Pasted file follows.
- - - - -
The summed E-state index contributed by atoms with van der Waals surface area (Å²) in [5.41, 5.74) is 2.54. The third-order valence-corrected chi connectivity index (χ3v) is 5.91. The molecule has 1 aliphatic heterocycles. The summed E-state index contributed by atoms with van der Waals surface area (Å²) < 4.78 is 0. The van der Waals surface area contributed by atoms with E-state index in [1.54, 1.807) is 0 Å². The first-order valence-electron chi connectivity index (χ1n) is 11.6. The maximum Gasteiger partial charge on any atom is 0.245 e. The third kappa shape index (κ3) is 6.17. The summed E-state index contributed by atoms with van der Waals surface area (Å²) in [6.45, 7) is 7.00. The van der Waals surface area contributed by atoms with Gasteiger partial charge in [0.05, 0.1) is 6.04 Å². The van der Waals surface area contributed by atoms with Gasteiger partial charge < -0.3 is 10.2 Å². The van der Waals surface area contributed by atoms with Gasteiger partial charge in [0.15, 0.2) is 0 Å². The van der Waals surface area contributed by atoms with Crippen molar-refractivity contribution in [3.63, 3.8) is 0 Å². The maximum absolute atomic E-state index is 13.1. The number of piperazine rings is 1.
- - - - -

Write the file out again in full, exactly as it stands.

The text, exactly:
The summed E-state index contributed by atoms with van der Waals surface area (Å²) in [5.41, 5.74) is 2.54. The third-order valence-corrected chi connectivity index (χ3v) is 5.91. The molecule has 1 aliphatic heterocycles. The summed E-state index contributed by atoms with van der Waals surface area (Å²) < 4.78 is 0. The van der Waals surface area contributed by atoms with E-state index in [1.54, 1.807) is 0 Å². The first-order valence-electron chi connectivity index (χ1n) is 11.6. The maximum Gasteiger partial charge on any atom is 0.245 e. The third kappa shape index (κ3) is 6.17. The summed E-state index contributed by atoms with van der Waals surface area (Å²) in [6.45, 7) is 7.00. The van der Waals surface area contributed by atoms with Gasteiger partial charge in [0.05, 0.1) is 6.04 Å². The van der Waals surface area contributed by atoms with Gasteiger partial charge < -0.3 is 10.2 Å². The van der Waals surface area contributed by atoms with Gasteiger partial charge in [0.15, 0.2) is 0 Å². The van der Waals surface area contributed by atoms with Crippen molar-refractivity contribution in [3.63, 3.8) is 0 Å². The maximum absolute atomic E-state index is 13.1. The number of piperazine rings is 1.